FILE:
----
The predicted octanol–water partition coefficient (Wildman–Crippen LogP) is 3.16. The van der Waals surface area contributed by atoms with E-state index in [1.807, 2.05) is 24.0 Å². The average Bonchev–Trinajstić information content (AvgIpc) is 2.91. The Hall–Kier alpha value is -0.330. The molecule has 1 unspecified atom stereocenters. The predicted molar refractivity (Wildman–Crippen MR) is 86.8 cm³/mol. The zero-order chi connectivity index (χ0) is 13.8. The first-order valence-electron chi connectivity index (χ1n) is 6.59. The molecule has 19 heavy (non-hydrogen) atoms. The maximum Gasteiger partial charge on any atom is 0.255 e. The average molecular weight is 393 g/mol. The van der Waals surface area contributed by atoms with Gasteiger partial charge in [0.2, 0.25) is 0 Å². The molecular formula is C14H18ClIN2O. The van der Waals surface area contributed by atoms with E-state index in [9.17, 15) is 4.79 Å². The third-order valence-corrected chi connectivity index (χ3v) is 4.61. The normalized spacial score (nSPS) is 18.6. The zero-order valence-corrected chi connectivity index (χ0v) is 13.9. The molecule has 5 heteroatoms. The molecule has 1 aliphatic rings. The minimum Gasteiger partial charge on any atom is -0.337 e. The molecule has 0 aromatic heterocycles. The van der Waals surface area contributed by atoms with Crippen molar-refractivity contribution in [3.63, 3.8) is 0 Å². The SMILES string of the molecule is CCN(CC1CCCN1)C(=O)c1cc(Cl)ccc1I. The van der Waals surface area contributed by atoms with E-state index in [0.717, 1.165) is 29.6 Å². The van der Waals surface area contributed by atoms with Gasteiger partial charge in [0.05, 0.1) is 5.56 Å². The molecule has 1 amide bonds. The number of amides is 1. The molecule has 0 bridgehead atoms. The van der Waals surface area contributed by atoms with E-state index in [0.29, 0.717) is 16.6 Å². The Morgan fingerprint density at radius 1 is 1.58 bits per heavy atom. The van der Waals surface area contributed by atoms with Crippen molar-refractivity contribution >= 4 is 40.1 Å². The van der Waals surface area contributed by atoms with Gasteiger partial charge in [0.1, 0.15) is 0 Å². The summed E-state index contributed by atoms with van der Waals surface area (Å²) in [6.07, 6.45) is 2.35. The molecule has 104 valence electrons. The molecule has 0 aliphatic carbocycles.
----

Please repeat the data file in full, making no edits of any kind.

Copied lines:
The predicted octanol–water partition coefficient (Wildman–Crippen LogP) is 3.16. The van der Waals surface area contributed by atoms with E-state index in [1.807, 2.05) is 24.0 Å². The average Bonchev–Trinajstić information content (AvgIpc) is 2.91. The Hall–Kier alpha value is -0.330. The molecule has 1 unspecified atom stereocenters. The predicted molar refractivity (Wildman–Crippen MR) is 86.8 cm³/mol. The zero-order chi connectivity index (χ0) is 13.8. The first-order valence-electron chi connectivity index (χ1n) is 6.59. The molecule has 19 heavy (non-hydrogen) atoms. The maximum Gasteiger partial charge on any atom is 0.255 e. The average molecular weight is 393 g/mol. The van der Waals surface area contributed by atoms with Gasteiger partial charge in [0.2, 0.25) is 0 Å². The molecular formula is C14H18ClIN2O. The van der Waals surface area contributed by atoms with E-state index in [9.17, 15) is 4.79 Å². The third-order valence-corrected chi connectivity index (χ3v) is 4.61. The normalized spacial score (nSPS) is 18.6. The zero-order valence-corrected chi connectivity index (χ0v) is 13.9. The molecule has 5 heteroatoms. The molecule has 1 aliphatic rings. The minimum Gasteiger partial charge on any atom is -0.337 e. The molecule has 0 aromatic heterocycles. The van der Waals surface area contributed by atoms with Crippen molar-refractivity contribution in [3.63, 3.8) is 0 Å². The SMILES string of the molecule is CCN(CC1CCCN1)C(=O)c1cc(Cl)ccc1I. The van der Waals surface area contributed by atoms with E-state index in [0.717, 1.165) is 29.6 Å². The van der Waals surface area contributed by atoms with Gasteiger partial charge in [0.05, 0.1) is 5.56 Å². The molecule has 1 amide bonds. The number of amides is 1. The molecule has 0 bridgehead atoms. The van der Waals surface area contributed by atoms with E-state index in [0.29, 0.717) is 16.6 Å². The Morgan fingerprint density at radius 1 is 1.58 bits per heavy atom. The van der Waals surface area contributed by atoms with Crippen molar-refractivity contribution >= 4 is 40.1 Å². The van der Waals surface area contributed by atoms with Gasteiger partial charge in [0.1, 0.15) is 0 Å². The summed E-state index contributed by atoms with van der Waals surface area (Å²) in [6.07, 6.45) is 2.35. The molecule has 104 valence electrons. The molecule has 0 aliphatic carbocycles.